When I open a discussion with business owners about what kind of website content they think their potential customers would like to see, they often start with the great things they love about their company, but not why their clients come to them specifically. Try as I may to steer owners away from giving me brochure-type content for their websites, sometimes they are too afraid to deviate from the comfort zone of telling their clients who they are, instead of offering their clients solutions to their problems.
Please remember this one thing, if only this one thing about web content: The goal of your website content is to get your visitor to take action.
You want your website visitor to say yes to something on your site. Clicking forward on something on your website is the web version of visitors saying yes.
In order to engage your visitor with your content, you have to be able to tell them what’s in it for T H E M. Once you’ve hooked them by telling them how you will solve their problem, you then tell them where to click, or how to contact you immediately. With this in mind, it’s important to remember that reading a computer screen tires the eye. People read 25% more slowly on the web than they read print material. So your problem-solving web content has to be 50% shorter than print.
Let’s break web content down –
• Page Title: This should include the major keyword you want to be known for and searched by – not “Home,” “Welcome,” or “Hello.” The title should not be any longer than 60 characters, including spaces.
• Your USP: Your USP is the very essence of what you are offering to your potential customers and website visitors. Your Unique Selling Proposition needs to be so compelling that it can be used as a headline that sells your product or service on its own.
• Product or Service Description: This should be benefit-focused. You should also understand your client’s personality and what they feel comfortable with because you will want to write content that appeals to their personalities.
This is where you think like your customer and write content that answers:
What do your customers want from you?
What are your customers worried about?
Why won’t potential customers buy from you?
Benefit-focused content is all about the customer and should answer the question for them, “What will this do for me?” or “Why should I buy from you?” Feature-focused content is about your product (which can be your services) that answers the question for them, “How does your product or service operate for me?”
You must always take your features-focused content and turn it into a benefit for your customer.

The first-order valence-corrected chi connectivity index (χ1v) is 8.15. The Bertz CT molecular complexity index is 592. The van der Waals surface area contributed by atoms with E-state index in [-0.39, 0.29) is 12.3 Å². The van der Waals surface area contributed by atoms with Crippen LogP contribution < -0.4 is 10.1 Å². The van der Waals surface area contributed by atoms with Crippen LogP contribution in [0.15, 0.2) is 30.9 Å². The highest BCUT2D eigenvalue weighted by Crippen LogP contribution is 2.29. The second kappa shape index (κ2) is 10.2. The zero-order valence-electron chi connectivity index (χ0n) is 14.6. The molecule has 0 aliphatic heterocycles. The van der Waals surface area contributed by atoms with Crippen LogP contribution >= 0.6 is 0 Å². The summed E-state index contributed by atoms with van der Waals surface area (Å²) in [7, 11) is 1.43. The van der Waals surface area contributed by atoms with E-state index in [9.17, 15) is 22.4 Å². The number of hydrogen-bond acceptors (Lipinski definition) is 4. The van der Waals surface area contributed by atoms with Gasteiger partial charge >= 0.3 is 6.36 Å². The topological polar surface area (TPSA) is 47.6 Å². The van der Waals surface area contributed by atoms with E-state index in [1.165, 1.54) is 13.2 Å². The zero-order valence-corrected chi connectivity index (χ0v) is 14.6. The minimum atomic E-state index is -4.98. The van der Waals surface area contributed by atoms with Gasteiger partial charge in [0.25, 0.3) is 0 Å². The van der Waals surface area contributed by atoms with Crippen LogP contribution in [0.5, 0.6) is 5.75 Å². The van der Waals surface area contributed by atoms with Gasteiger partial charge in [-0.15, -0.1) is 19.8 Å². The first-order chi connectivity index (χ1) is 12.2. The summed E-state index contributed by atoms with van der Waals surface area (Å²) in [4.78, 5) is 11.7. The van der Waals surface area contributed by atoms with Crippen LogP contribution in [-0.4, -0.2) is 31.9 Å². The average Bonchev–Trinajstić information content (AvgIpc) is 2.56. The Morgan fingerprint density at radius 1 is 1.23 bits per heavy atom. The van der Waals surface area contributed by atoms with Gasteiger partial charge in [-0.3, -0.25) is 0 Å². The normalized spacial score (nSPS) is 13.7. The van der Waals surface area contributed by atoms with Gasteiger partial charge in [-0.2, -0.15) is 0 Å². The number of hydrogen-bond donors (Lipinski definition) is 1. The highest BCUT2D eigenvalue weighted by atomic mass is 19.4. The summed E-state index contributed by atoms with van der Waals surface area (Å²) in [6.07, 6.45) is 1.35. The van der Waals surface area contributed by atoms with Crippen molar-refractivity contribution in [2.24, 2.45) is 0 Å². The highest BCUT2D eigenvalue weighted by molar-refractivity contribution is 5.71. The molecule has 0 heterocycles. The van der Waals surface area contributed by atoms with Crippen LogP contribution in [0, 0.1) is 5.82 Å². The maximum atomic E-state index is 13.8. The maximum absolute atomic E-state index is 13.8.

Start each paragraph with a bang. Use words like “Careful,” “Warning” “Caution” – something that grabs the readers attention. Keep your paragraphs short – no more than three to four sentences per paragraph and use font size that your target customer can read. A simple list of three to five bullets or a set of headings works great for targeted content. It’s easy for your customer to read and they are more likely to pay attention to what you have written.
• Contact information: This should include telephone and electronic contact information – address and a map if you want people to visit your location. Note: If you are a business that relies on phone customers, be sure to have your phone numer at the top of every page and at the beginning of your meta description (what people see in search).
• Call To Action: Every page on your website should have a call to action – something you want your visitor to do. Do you want them to call you? Buy a product from you? Sign up for your monthly newsletter? Then tell your potential customer “What’s included” if they do what you want them to do. Make them an offer they can’t refuse.
• Use Testimonials: Always have testimonials. Always. Did I stress always?
And Remember –
Jargon is sin – don’t use it.
Don’t use humor unless your product or service is humor.
Don’t be afraid to offer a guarantee.
Keep it short and simple.
Images don’t sell unless you are a travel site, an art site or a direct-to-consumer product selling site.
Be sure that everything you do with your website content is geared towards achieving one thing: increasing your business.
Writing effective web content that engages your visitors may seem difficult at first, but as you work with us on the creation of your web content, it becomes easier. If you don’t understand how to successfully write effective content for your website, then I can help you by writing the content for you.